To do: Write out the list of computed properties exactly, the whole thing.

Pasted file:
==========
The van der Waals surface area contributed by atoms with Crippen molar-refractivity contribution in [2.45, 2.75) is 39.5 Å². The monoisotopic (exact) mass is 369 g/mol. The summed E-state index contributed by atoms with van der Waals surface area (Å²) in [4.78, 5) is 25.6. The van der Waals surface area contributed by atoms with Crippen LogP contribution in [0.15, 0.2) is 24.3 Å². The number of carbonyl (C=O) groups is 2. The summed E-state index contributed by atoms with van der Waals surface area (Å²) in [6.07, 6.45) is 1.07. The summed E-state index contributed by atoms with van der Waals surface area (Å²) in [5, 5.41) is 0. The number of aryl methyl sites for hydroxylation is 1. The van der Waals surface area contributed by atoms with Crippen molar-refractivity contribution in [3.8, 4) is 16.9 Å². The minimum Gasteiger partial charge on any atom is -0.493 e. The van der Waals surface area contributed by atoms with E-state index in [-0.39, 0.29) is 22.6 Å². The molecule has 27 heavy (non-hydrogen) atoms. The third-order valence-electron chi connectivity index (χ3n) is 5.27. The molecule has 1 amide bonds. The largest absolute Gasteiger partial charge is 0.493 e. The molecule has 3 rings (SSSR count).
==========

The van der Waals surface area contributed by atoms with Crippen molar-refractivity contribution in [2.45, 2.75) is 39.5 Å². The monoisotopic (exact) mass is 369 g/mol. The summed E-state index contributed by atoms with van der Waals surface area (Å²) in [4.78, 5) is 25.6. The van der Waals surface area contributed by atoms with Crippen LogP contribution in [0.15, 0.2) is 24.3 Å². The number of carbonyl (C=O) groups is 2. The summed E-state index contributed by atoms with van der Waals surface area (Å²) in [6.07, 6.45) is 1.07. The summed E-state index contributed by atoms with van der Waals surface area (Å²) in [5, 5.41) is 0. The number of aryl methyl sites for hydroxylation is 1. The van der Waals surface area contributed by atoms with Crippen molar-refractivity contribution in [3.8, 4) is 16.9 Å². The minimum Gasteiger partial charge on any atom is -0.493 e. The van der Waals surface area contributed by atoms with E-state index in [-0.39, 0.29) is 22.6 Å². The molecule has 27 heavy (non-hydrogen) atoms. The third-order valence-electron chi connectivity index (χ3n) is 5.27. The molecule has 1 amide bonds. The largest absolute Gasteiger partial charge is 0.493 e. The molecule has 3 rings (SSSR count).